Surveillance and Human Rights

Ivan Manokha

The objective of this course is to discuss the development of new techniques and methods of surveillance, employed by a plethora of state and non-state actors, with respect to the international regime of human rights. The course begins with the examination of the historical development of surveillance society and of the existing theoretical perspectives on surveillance processes and practices. It then moves on to the analysis of the impact of surveillance on different categories of individual rights which include political and civil rights (such as the right to privacy, the right to freedom of expression, the right to be presumed innocent until proven guilty) as well as economic and social rights (the development of workplace surveillance and its implications for the rights of workers, the consequences of social sorting for the right to freedom from discrimination).

Globalisation and Labour

Ivan Manokha

The aim of this course is to examine the impact of global economic restructuring on the workplace and on labour as a collective actor, in both the Global North and the Global South, as well the efforts of workers and their institutions to promote their interests and to protect their rights. With respect to the developed world, the course discusses issues such as the impact of globalisation on collective bargaining and trade unions, the growth of precarious employment and migrant labour. As regards developing countries, the course focusses on the development of global supply chains and pays particular attention to sweatshop labour, women workers and child labour. Each topic is discussed with reference to a specific case-study.

Non-Core Options

  • Gender & Development (Masooda Bano)
  • Politics of the Poor (Indrajit Roy)
  • History & Politics of West Africa (Raufu Mustapha)
  • Power & Punishment: Creating Social Order in Africa
  • Technology & Industrialisation in Developing Countries (Xiaolan Fu)

The course provided everything I looked for in a graduate program: strong theoretical grounding, practical tools in qualitative and quantitative research and analysis, and an array of elective courses, from which I was able to choose those that fit my interests the most.

Nadira Khudayberdieva, MSc in Global Governance and Diplomacy 2011-12, now Research Analyst at the Global Centre for the Responsibility to Protect, New York, US.

The degree aims to prepare you for a career in diplomacy and/or regional and transnational institutions of governance such as international and nongovernmental organisations, and private sector firms interacting with these institutions. It also provides the basis for further education, including doctoral studies.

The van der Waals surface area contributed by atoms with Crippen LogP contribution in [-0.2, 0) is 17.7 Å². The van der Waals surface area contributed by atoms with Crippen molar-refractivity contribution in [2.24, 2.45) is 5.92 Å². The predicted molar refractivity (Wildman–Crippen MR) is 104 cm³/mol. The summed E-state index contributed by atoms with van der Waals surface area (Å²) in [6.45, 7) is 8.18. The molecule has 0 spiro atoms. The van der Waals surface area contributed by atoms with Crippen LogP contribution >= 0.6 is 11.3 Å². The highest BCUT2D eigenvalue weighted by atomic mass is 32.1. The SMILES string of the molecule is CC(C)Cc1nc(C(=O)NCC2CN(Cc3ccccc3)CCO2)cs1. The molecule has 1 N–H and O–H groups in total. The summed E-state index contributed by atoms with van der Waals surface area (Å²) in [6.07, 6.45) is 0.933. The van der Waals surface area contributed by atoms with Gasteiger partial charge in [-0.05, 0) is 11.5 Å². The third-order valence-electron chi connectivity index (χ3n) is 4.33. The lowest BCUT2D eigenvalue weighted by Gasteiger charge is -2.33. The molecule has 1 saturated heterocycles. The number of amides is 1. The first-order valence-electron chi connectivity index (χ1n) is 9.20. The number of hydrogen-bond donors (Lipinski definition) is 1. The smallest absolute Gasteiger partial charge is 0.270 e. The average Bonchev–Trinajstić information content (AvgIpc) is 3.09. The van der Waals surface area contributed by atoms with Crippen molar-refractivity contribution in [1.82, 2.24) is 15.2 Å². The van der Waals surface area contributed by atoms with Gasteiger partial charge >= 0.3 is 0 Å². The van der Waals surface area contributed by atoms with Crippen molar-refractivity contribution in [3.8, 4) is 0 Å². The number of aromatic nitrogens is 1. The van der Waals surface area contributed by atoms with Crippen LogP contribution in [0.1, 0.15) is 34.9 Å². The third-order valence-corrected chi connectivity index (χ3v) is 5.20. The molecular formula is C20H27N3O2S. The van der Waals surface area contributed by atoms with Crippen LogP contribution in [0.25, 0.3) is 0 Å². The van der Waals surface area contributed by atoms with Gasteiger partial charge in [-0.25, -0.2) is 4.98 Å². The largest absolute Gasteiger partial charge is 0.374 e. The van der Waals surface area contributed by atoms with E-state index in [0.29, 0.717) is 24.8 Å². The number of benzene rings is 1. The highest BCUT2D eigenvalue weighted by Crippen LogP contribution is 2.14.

Graduates of the MSc in Global Governance and Diplomacy have joined the United Nations and other international organisations, the diplomatic service in the UK and abroad, government departments across the globe, NGOs such as Oxfam, and the private sector in fields ranging from investment to energy.

Find out more about what some recent graduates of the course are doing now.

Global Governance & Diplomacy Public Speaker Series

The Global Governance & Diplomacy Public Speaker Series brings diplomatic practitioners and academic scholars for a two-hour conversation with students and fellows of the MSc in Global Governance and Diplomacy. It is designed to allow GGD students and fellows to interact with experienced professionals and to discuss new perspectives on current diplomatic events and global governance challenges.

In order to facilitate an open and constructive conversation, the public speaker series talks follow the Chatham House Rule (participants are free to use the information received, but neither the identity nor the affiliation of the speaker(s), nor that of any other participant, may be revealed). Lectures last about 45-60 minutes (followed by 30-45 minutes of Q&A) and are followed by a small reception. Seminars are usually attended by 25-30 people.

The series is convened by Corneliu Bjola.

See forthcoming events in the series.

See past events in the series.

Teaching Awards

Tristen Naylor was named Most Acclaimed Lecturer in the Social Sciences in the 2016 OUSU Teaching Awards.

Corneliu Bjola won an OxTALENT Award in 2014 for his use of social media to enhance teaching on the MSc in Global Governance and Diplomacy.

John Gledhill won an Oxford University Teaching Award in 2013. The awards recognise excellence in teaching and learning.

Please refer to the course webpage on the University Graduate Admissions pages for full information on selection criteria, application deadlines and English language requirements. Also see our How to Apply page.

Enquiries about the MSc in Global Governance and Diplomacy should be addressed to the Graduate Student Administrator,